One of the members was previously the CEO of Tate and Lyle, and is now the CEO of Balfour Beatty and on the board of PWC. In fact three have connections with PWC, so it's all about finance, not food.

Only one of the four ministers has anything to do with farming.
One board member, believe it or not, is also the CEO at Action for Children, so he's not being listened to.

durhamjen Sun 16-Nov-14 12:06:34

Whitewave, I agree with what you say. I have asked Steve Webb if he is ashamed of what is happening to pensioners.
I have just heard about the report that you talk of on the radio. As the doctor said, the kids do not present with malnutrition, but with pneumonia, etc. Then they discover they are malnourished.
It all goes together. Most malnourishment occurs in poor families.

whitewave Sun 16-Nov-14 12:08:21

It would be an interesting lesson I think to look at someone who is so poor and the budget they have to manage on every week and how they spend it.

jinglbellsfrocks Sun 16-Nov-14 12:10:40

If the children got a good quality supermarket shepherds pie or chicken curry when they got home, after a school lunch, they would be fine. If the parents can't or won't cook, it's the next best thing. Probably better in some cases. Does anyone on here actually look at the ingredients on the pack?

Child nutrition could well stem from the same causes that make the parents fat. I agree school 'cookery' should replace 'food technology'. Back to basics please.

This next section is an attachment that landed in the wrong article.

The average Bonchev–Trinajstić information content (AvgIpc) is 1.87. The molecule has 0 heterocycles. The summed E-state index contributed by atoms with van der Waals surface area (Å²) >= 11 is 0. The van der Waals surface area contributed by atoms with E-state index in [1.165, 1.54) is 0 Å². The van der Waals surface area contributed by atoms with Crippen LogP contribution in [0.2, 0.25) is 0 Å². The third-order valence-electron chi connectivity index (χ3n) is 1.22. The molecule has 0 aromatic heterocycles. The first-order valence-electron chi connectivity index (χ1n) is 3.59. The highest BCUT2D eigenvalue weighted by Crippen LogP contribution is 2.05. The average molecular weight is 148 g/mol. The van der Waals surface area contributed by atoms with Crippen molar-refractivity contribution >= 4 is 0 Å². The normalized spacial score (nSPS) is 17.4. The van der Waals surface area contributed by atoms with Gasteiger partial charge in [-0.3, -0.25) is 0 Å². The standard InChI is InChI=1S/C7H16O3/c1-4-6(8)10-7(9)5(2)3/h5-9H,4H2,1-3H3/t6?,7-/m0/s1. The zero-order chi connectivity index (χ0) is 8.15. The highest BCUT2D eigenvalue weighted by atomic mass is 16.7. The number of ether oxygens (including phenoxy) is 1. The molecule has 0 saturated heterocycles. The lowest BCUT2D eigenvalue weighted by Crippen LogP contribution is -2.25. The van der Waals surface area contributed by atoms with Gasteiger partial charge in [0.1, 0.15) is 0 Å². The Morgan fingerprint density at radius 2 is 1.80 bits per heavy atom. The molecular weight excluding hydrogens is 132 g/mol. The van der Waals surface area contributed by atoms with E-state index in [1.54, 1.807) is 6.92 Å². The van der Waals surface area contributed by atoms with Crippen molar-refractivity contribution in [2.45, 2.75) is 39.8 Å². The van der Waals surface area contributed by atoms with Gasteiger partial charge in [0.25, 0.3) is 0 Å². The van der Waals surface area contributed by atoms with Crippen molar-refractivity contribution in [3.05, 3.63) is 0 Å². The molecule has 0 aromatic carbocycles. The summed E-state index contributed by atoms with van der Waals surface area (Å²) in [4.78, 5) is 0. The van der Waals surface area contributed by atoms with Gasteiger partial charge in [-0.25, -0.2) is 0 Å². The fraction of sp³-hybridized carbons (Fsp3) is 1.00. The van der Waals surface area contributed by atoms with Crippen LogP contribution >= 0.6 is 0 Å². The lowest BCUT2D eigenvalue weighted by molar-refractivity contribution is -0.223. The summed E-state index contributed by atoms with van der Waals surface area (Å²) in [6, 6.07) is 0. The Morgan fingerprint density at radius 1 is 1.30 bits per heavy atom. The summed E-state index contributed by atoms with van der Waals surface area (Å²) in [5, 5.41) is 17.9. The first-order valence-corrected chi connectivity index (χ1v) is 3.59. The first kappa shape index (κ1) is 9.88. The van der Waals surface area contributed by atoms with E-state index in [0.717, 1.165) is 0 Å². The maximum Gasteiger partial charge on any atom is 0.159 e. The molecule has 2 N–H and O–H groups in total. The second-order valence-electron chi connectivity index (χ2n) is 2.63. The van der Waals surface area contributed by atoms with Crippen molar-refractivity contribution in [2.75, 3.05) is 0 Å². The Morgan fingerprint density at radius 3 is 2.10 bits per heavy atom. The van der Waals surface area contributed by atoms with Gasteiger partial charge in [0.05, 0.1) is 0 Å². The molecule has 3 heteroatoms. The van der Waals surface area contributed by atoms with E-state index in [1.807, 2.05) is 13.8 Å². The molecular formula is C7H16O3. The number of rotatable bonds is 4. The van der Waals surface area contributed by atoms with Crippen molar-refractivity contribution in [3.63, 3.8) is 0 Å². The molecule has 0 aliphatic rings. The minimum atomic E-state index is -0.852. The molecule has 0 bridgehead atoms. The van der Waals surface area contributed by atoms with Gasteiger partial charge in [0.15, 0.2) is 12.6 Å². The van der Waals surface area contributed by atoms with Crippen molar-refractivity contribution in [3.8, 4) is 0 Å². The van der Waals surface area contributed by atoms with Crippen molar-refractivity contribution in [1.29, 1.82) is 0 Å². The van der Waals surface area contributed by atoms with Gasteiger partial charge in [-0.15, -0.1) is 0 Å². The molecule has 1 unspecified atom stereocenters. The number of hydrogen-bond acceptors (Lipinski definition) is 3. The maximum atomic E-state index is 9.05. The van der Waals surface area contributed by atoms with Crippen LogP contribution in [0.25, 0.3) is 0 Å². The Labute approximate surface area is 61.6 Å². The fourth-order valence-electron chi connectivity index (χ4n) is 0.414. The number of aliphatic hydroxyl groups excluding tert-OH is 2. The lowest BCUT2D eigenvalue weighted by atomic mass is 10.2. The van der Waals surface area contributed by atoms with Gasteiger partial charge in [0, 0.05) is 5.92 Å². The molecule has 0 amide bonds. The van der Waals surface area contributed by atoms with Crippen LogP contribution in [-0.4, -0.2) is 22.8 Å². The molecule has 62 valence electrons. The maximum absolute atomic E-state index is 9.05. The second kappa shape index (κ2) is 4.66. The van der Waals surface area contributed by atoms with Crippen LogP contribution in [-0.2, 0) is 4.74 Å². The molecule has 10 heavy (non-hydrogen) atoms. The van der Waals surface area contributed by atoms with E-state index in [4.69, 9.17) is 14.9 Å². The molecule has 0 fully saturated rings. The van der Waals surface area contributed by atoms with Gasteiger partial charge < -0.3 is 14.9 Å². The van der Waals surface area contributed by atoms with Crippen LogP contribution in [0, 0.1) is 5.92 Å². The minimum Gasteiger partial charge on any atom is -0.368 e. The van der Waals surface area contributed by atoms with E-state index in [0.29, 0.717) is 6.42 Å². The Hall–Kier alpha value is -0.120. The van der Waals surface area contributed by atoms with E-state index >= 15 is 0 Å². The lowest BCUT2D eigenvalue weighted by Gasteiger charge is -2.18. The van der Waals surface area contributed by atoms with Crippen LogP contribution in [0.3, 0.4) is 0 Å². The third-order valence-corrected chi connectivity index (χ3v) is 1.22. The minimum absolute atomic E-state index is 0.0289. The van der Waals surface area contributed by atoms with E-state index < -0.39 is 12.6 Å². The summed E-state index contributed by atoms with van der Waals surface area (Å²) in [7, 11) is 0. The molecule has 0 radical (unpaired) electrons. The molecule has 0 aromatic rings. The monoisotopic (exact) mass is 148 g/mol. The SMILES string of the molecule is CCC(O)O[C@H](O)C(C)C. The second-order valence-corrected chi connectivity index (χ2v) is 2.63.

merlotgran Sun 16-Nov-14 12:12:48

Sadly that's what happened when food became an 'ology, Mishap

Even in Home Economics I thought there was far too much emphasis on the 'boring stuff'. Kids need to be taught to cook, cook and cook. We had two very well equipped food rooms but an hour for a practical????

A lot of them opted for Food Tech at GCSE because they could spend loads of time sitting at a computer designing packaging and as for making meals healthier by replacing sugar with sweetener......Really??


I'm glad I'm out of it.

J52 Sun 16-Nov-14 12:13:43

i recently retired from a secondary school, where the Food Technology teacher told me that the students had problems creating some of the dishes required because the parents could not afford to provide meat/ expensive ingredients and risk the food being wasted.

Making simple pasta and cake recipes were popular, but only taught limited skills. There could have been adaptions, but they had to stick to the syllabus.

Years ago when they raised the school leaving age, students who had 'spare' lessons were taught life skills that included basic cooking with little cost. x

durhamjen Sun 16-Nov-14 12:21:33

I have just been looking at the Action for Children website.
In a 39 page report on neglect, malnutrition is mentioned just once.
In an 84 page Impact Report for last year, it does not get mentioned at all.
Is the CEO doing his job in either Defra or Action for Children?

whitewave Sun 16-Nov-14 12:23:04

Who is the CEO? Where does he/she come from?

posie Sun 16-Nov-14 12:26:46

In Scotland Primary school are going to get free dinners starting in January. Which sounds very good in theory but unless they change how the children can choose what they want it could end up with a lot more food wasted & very unhealthy children.

My DGS started school this year & takes packed lunches except for Fridays. His Mum thought it would be good for him to have the experience of queuing & choosing his own lunch & clearing his plate etc. away afterwards.

However his usual choice seems to be mashed potato & pasta with rice krispies in custard for pudding!
When his Mum asked him why he didn't choose any vegetables he said with a cheeky grin " because you're not there mum" hmm

whitewave Sun 16-Nov-14 12:30:27

We had no choice - dinner monitors went up to the serving hatches and came back with the containers and we ate it! Questions were asked if anything was left but we all seemed to clear our plates without any trouble regardless of what it was.